The Croods (d. Kirk De Micco, Chris Sanders USA 2013)

The Croods (d.  Kirk De MiccoChris Sanders USA 2013)

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It is more than obvious that CGI is a big part of the day. Pixar‘s success is completely based in the style of CGI. Cartoons have been reinvented and the new family film is based this new style. Toy Story (d. John Lasseter USA 1995), Shrek (d. Andrew Adamson, Vickey Jenson USA 2001), A Bug’s life (d. John Lasseter, Andrew Stanton USA 1998), Ratatouille (d. Brad Bird, Jan Pinkava USA 2007), Monsters Inc. (d. Pete Docter, David Silverman, Lee Unkrich USA 2001), Finding Nemo (d. Andrew Stanton, Lee Unkrich Australia/USA 2003) are all films that have inspired a new split in family films. Spirited Away (d. Hayao Miyazaki Japan 2001), Princess Mononoke (d. Hayao Miyazaki Japan 1997), Howl’s Moving Castle (d. Hayao Miyazaki Japan 2004) are a major answer to the CGI centred films, from our beloved Japanese. This is a basic debate within modern day family films. But taking an argument for the CGI we have The Croods. This is importantly a family film. The target audience is important because often the film has a lack of complexity typical of the genre. This isn’t helped by one of the faults of the CGI family film: the visually centred ‘look-what-we-can-do’-ness of the technology. But without many spoilers I would like to offer an analysis.


Despite what I have said in my introduction, I would like to offer a critique. Yes these are current debates that are important, however, Family films are meant to offer innocent fun. The movements of the characters seem to represent the ‘look-what-we-can-do’ ness of the film, but are humorous and entertaining. The film innocently shows family union. Often, I will admit, it isn’t successful in psychological accuracy. It is cheesy and simple. But, it is innocently funny. In fact, a way of its innocence is how the film plays with cultures. A modern day culture that knows about some advancements in culture/technology/style can laugh at a culture that may not know it all. CGI or Cartoon? Both would work, but I feel it needed to be one of the two. If it were live action the film would appear far too ‘real’. Since it is in CGI or Cartoon we can think ‘that’s silly!’ The film isn’t teaching us what these things are, merely revelling in our knowledge.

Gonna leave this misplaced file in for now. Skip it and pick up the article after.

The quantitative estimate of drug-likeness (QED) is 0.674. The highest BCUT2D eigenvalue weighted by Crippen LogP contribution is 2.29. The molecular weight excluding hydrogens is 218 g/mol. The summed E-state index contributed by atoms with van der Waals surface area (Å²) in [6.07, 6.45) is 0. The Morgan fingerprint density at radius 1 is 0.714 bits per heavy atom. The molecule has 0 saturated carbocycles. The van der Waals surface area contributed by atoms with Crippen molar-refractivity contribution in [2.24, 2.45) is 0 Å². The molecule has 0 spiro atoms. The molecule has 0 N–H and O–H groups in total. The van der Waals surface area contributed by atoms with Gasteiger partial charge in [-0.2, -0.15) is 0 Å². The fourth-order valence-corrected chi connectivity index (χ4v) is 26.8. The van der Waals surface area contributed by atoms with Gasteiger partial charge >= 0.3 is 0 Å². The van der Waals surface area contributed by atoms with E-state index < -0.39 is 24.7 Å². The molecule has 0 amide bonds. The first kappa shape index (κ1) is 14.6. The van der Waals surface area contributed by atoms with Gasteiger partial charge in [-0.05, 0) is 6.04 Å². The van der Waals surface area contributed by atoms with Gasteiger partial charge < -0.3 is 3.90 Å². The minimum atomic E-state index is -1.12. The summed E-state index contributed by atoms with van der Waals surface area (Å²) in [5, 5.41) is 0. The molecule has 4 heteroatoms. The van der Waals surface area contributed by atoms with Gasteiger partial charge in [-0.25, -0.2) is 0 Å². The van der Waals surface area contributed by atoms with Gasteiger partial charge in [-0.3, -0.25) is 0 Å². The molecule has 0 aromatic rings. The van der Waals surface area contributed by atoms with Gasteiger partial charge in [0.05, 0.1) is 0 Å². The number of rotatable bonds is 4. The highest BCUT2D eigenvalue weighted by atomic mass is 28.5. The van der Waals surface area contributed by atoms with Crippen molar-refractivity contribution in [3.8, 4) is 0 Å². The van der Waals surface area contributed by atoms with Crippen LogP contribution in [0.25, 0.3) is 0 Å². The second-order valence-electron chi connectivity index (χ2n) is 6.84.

I will say, that even for an older audience, the plot works well. The care of the characters drive the film to its end. But, some of the subplots are lacking. Easy answers are offered for some of the character developments throughout the film. The family is brought closer together through easy means, despite the journey. The journey being a means which could have provided the complexity required of such psychological realism. However, I admit my discrepancy, this is a silly film. It’s played for laughs and basic entertainment accessible by anyone. Here, the film is really serious. It wants us to laugh, it wants to be understood and it wants to be silly.


I can’t shut up without mentioning the imagination that went into the film. With a CGI or Cartoon film, you have the potential to create imaginative sequences much easier than in live action. Here, the film offers quite interesting contradicting, never existing, crossbreeds. Bird-turtles. Piranha-birds. The bushbaby esque creatures with the joining tails. The far too alive flowers. The visuals aren’t meant to be stunning. But they are certainly imaginative. The paradoxes presented in such living creatures that could never be seen today work in such a historical environment. These colourful and vibrant creations add to the texture of the film and make for an imaginatively entertaining film.


One should not criticise a film for its genre. It is predictable, it is simple and its plots are awkward at times. But this is a film meant for everyone. Including those who aren’t familiar with the art of film. It is a film hard to stay mad at, entertaining for any child or inner child. 


Further Reading

The Croods on


John Lasseter on CGI vs Animation

CGI, Stop Motion or Animation

Studio Ghibli and Pixar

A Comparison

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